Will You Still Be Mine
Will You Still Be Mine (m. Matt Dennis, w. Thomas Adair) - 1940
From Wikipedia’s brief biographical sketch of Matt Dennis:
He was born in Seattle, Washington. His mother was a violinist and his father a singer, and the family was in vaudeville, so he was early exposed to music. In 1933 he joined Horace Heidt’s orchestra as a vocalist and pianist. Later on, he formed his own band, with Dick Haymes as vocalist. He became vocal coach, arranger, and accompanist for Martha Tilton, and worked with a new vocal group, the Stafford Sisters. Jo Stafford, one of the sisters, joined the Tommy Dorsey band in 1940 and persuaded Dorsey to hire Dennis as arranger and composer. Dennis wrote prolifically, with fourteen of his songs recorded by the Dorsey band in one year alone, including “Everything Happens to Me,” an early hit for Frank Sinatra.
One evening, while playing a nightclub gig in Los Angeles, Dennis was approached by Tom Adair, who asked if he could write a song with him. Adair was answering phones for the power company in Los Angeles and writing poems in his spare time for the Saturday Evening Post but had already written lyrics to one of Dennis’ numbers, “Will You Still Be Mine?” Dennis was elated with Adair’s sophisticated lyrics and asked him to write words for his other compositions, “Everything Happens to Me” and “Let’s Get Away from It All.” Dorsey recorded all of them in February, 1941.
Tommy Dorsey and his Orchestra, vocal: Connie Haines — New York, 15 July 1941
Charlie Peterson, Al Stearns, Ziggy Elman, Jimmy Blake(tp); Tommy Dorsey, George Arus, Dave Jacobs, Lowell Martin(tb); Fred Stulce, Manny Gershman(as); Heinie Beau, Don Lodice, Bruce Snyder(ts); Joe Bushkin(p); Clark Yocum(g); Sid Weiss(b); Buddy Rich(ds); Connie Haines(voc)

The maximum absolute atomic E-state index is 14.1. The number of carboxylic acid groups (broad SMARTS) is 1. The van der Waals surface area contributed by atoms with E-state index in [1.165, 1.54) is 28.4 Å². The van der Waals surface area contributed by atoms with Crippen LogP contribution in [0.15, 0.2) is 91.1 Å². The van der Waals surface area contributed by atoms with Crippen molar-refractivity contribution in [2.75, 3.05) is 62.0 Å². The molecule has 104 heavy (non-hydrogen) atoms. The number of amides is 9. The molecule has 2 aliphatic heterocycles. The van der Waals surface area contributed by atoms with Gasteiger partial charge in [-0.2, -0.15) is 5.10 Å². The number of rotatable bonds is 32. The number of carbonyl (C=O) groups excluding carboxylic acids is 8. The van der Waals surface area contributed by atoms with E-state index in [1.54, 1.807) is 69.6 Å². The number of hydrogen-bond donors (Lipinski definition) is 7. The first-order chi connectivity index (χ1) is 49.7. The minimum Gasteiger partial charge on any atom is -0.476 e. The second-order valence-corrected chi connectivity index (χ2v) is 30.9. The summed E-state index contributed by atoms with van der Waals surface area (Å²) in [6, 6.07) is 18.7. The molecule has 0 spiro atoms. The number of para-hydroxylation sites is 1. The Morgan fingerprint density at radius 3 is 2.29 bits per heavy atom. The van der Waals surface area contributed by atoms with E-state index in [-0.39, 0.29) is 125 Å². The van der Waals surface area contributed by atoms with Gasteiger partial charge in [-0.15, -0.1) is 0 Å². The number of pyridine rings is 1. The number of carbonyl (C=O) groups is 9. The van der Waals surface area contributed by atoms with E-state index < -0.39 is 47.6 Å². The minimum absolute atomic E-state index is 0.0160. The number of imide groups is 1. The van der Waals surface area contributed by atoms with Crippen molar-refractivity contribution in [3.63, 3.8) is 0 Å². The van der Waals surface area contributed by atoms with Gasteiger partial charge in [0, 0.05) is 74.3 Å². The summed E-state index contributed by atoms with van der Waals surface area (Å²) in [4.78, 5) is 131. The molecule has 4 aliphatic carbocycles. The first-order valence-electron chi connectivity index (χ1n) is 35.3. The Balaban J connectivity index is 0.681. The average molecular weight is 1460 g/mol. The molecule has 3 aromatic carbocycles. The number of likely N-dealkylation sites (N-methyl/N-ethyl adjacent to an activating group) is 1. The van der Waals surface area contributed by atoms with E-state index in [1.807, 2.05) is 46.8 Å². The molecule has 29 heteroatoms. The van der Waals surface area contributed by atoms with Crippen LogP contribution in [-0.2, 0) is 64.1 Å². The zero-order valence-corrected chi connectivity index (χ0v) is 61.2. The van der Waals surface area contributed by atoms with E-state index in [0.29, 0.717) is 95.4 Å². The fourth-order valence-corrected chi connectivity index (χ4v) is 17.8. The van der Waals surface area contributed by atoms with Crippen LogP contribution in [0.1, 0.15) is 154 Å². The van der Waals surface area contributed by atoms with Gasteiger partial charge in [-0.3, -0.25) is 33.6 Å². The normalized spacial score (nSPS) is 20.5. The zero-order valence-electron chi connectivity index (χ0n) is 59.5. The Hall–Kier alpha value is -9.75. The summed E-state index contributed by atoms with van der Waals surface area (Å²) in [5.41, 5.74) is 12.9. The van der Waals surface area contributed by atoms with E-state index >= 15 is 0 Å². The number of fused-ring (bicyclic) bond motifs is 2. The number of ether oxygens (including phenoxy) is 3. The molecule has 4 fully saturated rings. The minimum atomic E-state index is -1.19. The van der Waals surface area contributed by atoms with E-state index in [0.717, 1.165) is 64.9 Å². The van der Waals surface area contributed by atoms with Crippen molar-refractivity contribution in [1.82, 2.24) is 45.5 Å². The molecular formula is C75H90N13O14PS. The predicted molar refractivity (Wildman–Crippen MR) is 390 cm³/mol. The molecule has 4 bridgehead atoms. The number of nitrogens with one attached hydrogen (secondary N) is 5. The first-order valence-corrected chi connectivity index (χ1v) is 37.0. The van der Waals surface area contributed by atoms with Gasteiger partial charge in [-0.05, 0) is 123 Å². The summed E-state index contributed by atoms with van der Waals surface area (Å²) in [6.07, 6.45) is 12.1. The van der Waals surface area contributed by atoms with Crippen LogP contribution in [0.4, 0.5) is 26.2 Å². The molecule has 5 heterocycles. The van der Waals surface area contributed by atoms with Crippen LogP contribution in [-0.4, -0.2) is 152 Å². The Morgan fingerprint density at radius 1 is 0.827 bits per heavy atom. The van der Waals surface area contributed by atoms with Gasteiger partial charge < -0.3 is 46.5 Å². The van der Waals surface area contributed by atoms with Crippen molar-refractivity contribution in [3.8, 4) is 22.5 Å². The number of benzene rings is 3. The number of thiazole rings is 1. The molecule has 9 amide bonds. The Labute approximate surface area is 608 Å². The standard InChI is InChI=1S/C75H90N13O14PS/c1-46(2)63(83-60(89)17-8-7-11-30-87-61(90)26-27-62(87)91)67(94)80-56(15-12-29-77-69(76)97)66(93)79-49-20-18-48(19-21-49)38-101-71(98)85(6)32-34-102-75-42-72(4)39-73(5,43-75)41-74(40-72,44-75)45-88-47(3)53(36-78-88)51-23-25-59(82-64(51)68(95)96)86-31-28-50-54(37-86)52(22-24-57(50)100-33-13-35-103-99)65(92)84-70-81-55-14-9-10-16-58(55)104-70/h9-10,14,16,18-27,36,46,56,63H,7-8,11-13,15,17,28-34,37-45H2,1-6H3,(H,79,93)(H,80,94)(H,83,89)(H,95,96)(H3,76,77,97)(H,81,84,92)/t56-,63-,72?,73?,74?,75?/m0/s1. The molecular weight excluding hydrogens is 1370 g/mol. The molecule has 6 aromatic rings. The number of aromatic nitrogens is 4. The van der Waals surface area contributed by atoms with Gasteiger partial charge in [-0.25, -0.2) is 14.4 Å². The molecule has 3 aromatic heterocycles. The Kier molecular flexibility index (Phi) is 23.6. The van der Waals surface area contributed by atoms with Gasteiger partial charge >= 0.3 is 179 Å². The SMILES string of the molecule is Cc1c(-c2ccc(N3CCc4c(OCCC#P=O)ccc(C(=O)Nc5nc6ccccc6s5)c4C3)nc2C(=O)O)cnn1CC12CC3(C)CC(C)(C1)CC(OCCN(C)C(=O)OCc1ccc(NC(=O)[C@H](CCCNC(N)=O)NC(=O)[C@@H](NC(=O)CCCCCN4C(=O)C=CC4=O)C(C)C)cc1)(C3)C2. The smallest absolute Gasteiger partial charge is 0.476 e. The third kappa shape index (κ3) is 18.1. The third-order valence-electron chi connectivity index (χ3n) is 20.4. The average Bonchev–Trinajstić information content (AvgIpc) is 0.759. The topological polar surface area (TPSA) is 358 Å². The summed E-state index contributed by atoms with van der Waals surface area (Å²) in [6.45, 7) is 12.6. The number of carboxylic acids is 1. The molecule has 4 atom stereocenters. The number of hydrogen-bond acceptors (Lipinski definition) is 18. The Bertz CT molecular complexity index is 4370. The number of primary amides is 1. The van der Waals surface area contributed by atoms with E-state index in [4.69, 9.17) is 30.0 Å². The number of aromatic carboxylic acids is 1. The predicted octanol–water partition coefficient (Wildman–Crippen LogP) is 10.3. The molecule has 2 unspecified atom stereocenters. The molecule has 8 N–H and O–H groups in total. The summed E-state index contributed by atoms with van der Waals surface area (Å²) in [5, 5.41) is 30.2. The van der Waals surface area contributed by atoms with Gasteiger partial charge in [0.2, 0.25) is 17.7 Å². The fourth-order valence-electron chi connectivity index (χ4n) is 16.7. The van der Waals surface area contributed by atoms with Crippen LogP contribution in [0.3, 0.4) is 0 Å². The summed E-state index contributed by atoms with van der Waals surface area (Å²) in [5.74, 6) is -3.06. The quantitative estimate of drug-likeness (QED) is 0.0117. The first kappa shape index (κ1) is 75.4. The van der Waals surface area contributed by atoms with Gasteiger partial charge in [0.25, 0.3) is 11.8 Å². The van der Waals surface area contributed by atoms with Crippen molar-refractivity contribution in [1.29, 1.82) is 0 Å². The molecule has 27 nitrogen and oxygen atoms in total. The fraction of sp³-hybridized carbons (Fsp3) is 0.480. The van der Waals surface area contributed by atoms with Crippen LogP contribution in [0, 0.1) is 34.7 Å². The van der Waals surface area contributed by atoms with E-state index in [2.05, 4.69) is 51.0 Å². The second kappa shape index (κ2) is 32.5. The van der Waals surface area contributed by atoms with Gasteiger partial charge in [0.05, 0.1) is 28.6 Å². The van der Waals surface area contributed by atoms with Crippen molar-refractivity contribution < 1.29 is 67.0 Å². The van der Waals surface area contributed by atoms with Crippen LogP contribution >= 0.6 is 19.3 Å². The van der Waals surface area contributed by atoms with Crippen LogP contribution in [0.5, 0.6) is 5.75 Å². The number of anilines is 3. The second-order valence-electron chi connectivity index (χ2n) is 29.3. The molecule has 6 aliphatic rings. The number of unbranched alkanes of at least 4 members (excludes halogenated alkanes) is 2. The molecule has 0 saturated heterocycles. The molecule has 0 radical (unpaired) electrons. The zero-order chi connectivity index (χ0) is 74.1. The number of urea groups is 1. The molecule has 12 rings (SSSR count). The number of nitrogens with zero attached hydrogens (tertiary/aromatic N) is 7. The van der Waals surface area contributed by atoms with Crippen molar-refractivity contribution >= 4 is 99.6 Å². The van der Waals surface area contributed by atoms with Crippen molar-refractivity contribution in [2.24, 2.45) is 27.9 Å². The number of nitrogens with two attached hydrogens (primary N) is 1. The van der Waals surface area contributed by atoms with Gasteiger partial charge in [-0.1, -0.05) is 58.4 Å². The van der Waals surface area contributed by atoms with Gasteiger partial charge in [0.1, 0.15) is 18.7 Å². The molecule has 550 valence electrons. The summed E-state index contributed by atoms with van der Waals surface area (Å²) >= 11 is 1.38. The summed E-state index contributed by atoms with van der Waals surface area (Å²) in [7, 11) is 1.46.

Erroll Garner Trio — from the 1953 Columbia album Erroll Garner (Cl 535)
Erroll Garner: piano
Wyatt Ruther: bass
Eugene “Fats” Heard: drums
Matt Dennis — Recorded live at the Tally-Ho in Hollywood, 1954 — Matt Dennis (p, vcl), Gene Englund (b), Mark Barnett (d) — Released on the Kapp Records (KL-1024) LP Plays and Sings Matt Dennis, 1956
The provider has the correct location, but some of the cultural references used in the amended lyrics (Johnnie Ray, Marilyn Monroe) make it certain that the date given (1941) is way off. Both Ray and Monroe were unknowns in their mid-teens in 1941. Esther Williams, another Hollywood icon mentioned in the revised lyrics, had just signed a contract with MGM in 1941 and was still a few years short of stardom.
Benny Carter Quintet – Los Angeles, CA - 12 November 1954
Benny Carter – Alto Sax
Oscar Peterson – Piano
Herb Ellis – Guitar
Ray Brown – Bass
Bobby White – Drums
Red Garland Trio - from 1956-57 sessions. The second song is Willow Weep for Me
Cy Coleman - live on Art Ford’s Greenwich Village Party (local New York TV), 1956 or 1957
Bing Crosby and Rosemary Clooney — from the pair’s early 1960s radio show. It seems to have been the very first song of the series, performed in the first episode on 29 February 1960. Here’s a link to an audio file of the entire 20 minute episode: Bing Crosby and Rosemary Cloooney, 29.12.60 – 8.7 MB
The site archive.org says:
In 1960, Bing Crosby and Rosemary Clooney teamed together in The Bing Crosby – Rosemary Clooney Show on CBS. This was a 20 minute show aimed at female listeners and was broadcast at 11:40 a.m. daily. Bing and Rosie would tape the dialogue weeks in advance and songs would be interpolated. The songs would usually feature Bing and Rosie singing solos and often a duet. Songs were repeated on many occasions. Murdo MacKenzie was again the producer. The shows commenced on February 29, 1960 and continued without a break until November 2, 1962 when Bing’s long association with radio in the USA effectively ended.
Miles Davis – from the album Musings of Miles – recorded 7 June 1955 at Rudy Van Gelder Studio, Hackensack, New Jersey
Art Farmer Quintet — recorded at Boomer’s New York City, NY 14 May 1976
Art Farmer – Flugelhorn
Clifford Jordan – Tenor Sax
Cedar Walton – Piano
Sam Jones – Bass
Billy Higgins – Drums
Cal Tjader – from the album Gozame! Pero Ya – 1980